The 2016 lunar calendar comes to a close this month as we usher out the Year of the Monkey in Chinese astrology. This brings with it the Lunar or Spring Festival—more commonly known as the Chinese New Year
“The New Year is a very important holiday for Chinese and Chinese-Canadian people,” says prominent local businesswoman Sophia Sun. “In some ways it’s like the way many Canadians think of Thanksgiving. A time for hope and family.”
There are many interesting legends and stories that explain the origin of the festival. A monster named Nian who was scared away by an old man’s trick, a demon named Sui who attacked in your sleep that was repelled by coins wrapped in red paper and a peach tree protected by two ghost catching guards named Shentu and Yulei are the most widely known. Most who celebrate, however are looking to honour a year of hard work by relaxing with family and to hope for a prosperous coming year.
“What I love most about the Chinese New Year celebration is the gathering of families and sharing of traditions together,” says Karen Wong, a founding artist with the Chinese Cultural Arts Association. “There’s a special warmth in seeing younger generations take the time and heart out to bring smiles to the faces of their elders.”
On Saturday, Jan. 28, the Year of the Monkey becomes the Year of The Rooster, bringing with it many ways to celebrate.
“Before the New Year, you have to do everything new,” says Sun with a laugh. “New clothes, new dishes for the meal, even new hair from the salon.”
This tradition, mixed with superstition, connects to the idea of renewal, hope and luck, Some celebrants even avoid cleaning for a short period of time after the new year to avoid washing away any good luck they may have acquired.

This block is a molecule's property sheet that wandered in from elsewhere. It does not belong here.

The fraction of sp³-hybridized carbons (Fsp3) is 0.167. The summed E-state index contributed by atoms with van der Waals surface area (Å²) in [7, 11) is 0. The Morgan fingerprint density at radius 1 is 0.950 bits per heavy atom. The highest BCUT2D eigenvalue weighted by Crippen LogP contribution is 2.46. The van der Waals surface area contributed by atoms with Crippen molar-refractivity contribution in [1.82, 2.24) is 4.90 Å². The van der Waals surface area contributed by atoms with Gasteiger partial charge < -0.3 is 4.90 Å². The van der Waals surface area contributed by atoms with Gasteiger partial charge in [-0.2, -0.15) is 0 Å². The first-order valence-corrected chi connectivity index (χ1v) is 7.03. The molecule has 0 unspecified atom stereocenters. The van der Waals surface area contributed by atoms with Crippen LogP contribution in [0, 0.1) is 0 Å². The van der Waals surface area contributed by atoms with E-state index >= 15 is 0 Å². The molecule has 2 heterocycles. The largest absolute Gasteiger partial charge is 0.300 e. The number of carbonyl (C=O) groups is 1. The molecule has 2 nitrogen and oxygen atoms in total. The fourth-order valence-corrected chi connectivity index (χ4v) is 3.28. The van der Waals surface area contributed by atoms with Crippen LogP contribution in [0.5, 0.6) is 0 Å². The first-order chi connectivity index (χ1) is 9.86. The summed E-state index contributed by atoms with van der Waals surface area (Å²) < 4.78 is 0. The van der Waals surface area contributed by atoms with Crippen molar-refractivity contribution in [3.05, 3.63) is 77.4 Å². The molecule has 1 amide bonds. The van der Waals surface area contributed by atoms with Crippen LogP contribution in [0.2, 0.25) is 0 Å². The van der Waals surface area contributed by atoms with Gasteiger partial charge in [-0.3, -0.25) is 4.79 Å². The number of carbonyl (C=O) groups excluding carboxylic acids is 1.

“But of course, most of the holiday is about family and friends,” Sun adds. “Parents on the first day, brothers and sisters on the second day and then good friends after that.”
Another longstanding tradition of the festival is the gift of money wrapped in a red envelope. This naturally extends from the aforementioned story of the sleep demon but it has become much larger. The colour red is now associated with all things safe and hopeful during the festival. In recent years, the festival has led to the rise of red underwear being sold and worn throughout the celebrations.
“The festival is a chance to witness some pretty spectacular Chinese dances that make the Chinese culture come alive,” adds Karen Wong, founding artist of Canadian Collective Arts Association. “We enjoy putting on performances to share our culture with audiences whom may not be as familiar, including at the Toronto Raptors’ CNY night halftime show, Yee Hong Dragon Ball, OMNI TV’s CNY special and various mall celebrations.”
In Markham, there are many ways to celebrate the Chinese New Year.
Markham Civic Centre will again host an annual show and celebration organized by the Federation of Chinese Canadians in Markham. Details can be found at the FCCM website. There will also be a family celebration at Milliken Mills Public Library in advance of the New Year on the afternoon of Jan. 22 from 1 to 3pm.
For those seeking sit down celebrations, the Hakka Youth Association presents its annual dinner featuring a 10-course dinner, lion dance and much more. Tickets are available via their website. However, if you’re seeking a more formal venue to celebrate, the
Hong Kong-Canada Business Association Chinese New Year at the Hilton Suites is the way to go. A champagne and dim sum reception starts off the night which features a fusion dinner, live entertainment and a draw for a vacation to Hong Kong. The tickets for this are a bit pricier at $250 per plate and are also available online. The event also takes place on Feb. 4.
Of course, as every year, there will be events at shopping centres as well. The Pacific Mall has live entertainment leading up to and throughout the festival and special events are also planned for Market Hill, First Markham Place and Markville Shopping Centre.
When asked how she’ll be celebrating, Sun offers pretty good advice: “Really, the best thing to do is to relax with family and go shopping.”